How to Budget When You’re Broke
This post may contain affiliate links, which means I earn a small commission if you purchase something I recommend- at no additional cost to you! As an Amazon Associate I earn from qualifying purchases. Thank you for supporting this blog! Full disclosure here.
When you are ready to change your financial situation, it can be frustrating to figure out how to budget when you’re broke.
Learning how to budget, and sticking to it, is essential to turning your finances around, but how do you start budgeting when you’re behind on your bills, or don’t seem to make enough money?
When we first started Dave Ramsey’s Financial Peace University, we were really behind on all of our bills, and barely living paycheck to paycheck.
We were frustrated because we couldn’t seem to gain any traction with our budget. There just wasn’t enough money coming in, to cover all of our expenses.
Our first thought was that we needed to make more money, but it wasn’t until we took the time to drastically cut our expenses that our budget started to work.
If you are ready to start a budget, but you’re not sure how to make it work because you’re behind on your bills, keep reading!
5 tips to start a budget when you’re broke.
Analyze Your Spending
First, print out your bank statements for the last three months and do a deep analysis of your spending habits.
Go through your purchases and categorize them into “vital” (meaning absolutely necessary), “important” (meaning needed but could be negotiated), and “pause” (meaning you can stop this spending right now!).
This will help you decide what your bare minimum necessities are each month, and will help you identify the bills that can either be cut or at the very least negotiated down or even switched, to a cheaper service provider.
Do a Spending Freeze
Identify the purchases you’ve been making that would be the first to go if you suddenly lost your job and could only pay the necessities.
This usually means completely eliminating fast food stops, Target runs, or other shopping or eating out expenses.
Stop spending money in these “miscellaneous” categories for a few weeks in order to build up a little buffer in your account. This will make starting your budget much easier.
Pay Minimum Debt Payments
A lot of people will try to start paying off debt, and start a budget all at once.
When you are just getting started with learning how to budget, simply pay all of your minimum debt payments for now.
Don’t worry about trying to pay down debt aggressively, just yet.
If you’re struggling to pay for your necessities like food, shelter, and water, you can even skip the debt payments for now, and catch up later once your budget is in place.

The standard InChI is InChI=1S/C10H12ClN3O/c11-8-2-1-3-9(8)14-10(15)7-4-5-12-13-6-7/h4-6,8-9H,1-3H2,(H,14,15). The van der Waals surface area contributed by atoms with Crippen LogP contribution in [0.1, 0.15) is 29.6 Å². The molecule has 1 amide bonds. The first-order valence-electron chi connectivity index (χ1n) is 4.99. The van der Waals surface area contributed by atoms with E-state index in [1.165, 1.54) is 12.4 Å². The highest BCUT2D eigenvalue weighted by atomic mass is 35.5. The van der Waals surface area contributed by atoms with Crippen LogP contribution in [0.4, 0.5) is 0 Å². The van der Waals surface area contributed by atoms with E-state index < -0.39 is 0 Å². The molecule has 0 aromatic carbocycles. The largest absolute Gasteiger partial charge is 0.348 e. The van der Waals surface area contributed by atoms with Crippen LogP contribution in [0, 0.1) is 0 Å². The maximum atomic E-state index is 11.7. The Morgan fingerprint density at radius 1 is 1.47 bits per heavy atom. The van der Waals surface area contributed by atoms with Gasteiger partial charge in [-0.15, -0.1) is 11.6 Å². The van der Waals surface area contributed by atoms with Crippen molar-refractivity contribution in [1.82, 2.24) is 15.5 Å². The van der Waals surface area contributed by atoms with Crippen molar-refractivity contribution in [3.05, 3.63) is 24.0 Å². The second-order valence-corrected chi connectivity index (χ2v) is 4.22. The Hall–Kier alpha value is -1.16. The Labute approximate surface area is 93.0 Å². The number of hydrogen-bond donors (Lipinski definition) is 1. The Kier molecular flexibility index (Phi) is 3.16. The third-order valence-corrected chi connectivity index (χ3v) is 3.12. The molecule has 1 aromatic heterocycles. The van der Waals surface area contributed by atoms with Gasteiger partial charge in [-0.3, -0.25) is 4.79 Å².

Related: How to pay off debt fast
Cover Your “Four Walls”
Financial expert, Dave Ramsey, discusses a topic called the “Four Walls” in which when you’re in financial crisis, your first concern should be only to pay your housing (mortgage/rent), utilities, transportation, and food.
If you can’t pay your “four walls” on your current income, you either need to find more work, or your house or car might be way too expensive.
Start Cutting Expenses
Once we knew our “four walls” were covered, we knew we were overspending in all other categories, and had to start cutting our lifestyle to get out of debt fast.
This can be overwhelming, so try eliminating one category at a time.
For the first month, try sticking to a food budget. Eat at home to save hundreds of dollars a month that you otherwise would spend at restaurants and fast food stops.
As you get better at your budget, and see the benefits of reducing your expenses, you’ll be more motivated to cut your lifestyle even further.
We sold our cars, and even moved! The benefits of reducing our expenses have far outweighed the stress we felt when we were deeply in debt with no plan, and living paycheck to paycheck.
It can be a daunting task to try to learn how to budget or pay off debt when you’re broke.
When you’re living paycheck to paycheck, you’re simply trying to survive each month, so starting a budget is probably not your top priority.
Once you start budgeting, you will be surprised to find that you instantly feel like you have more money, because you know exactly where your money is going.
A few months into your budgeting journey, you will be ready to tackle your debt, and feel better than ever!
Make sure you grab my free budget planner, so you can organize your finances, and reach your financial goals.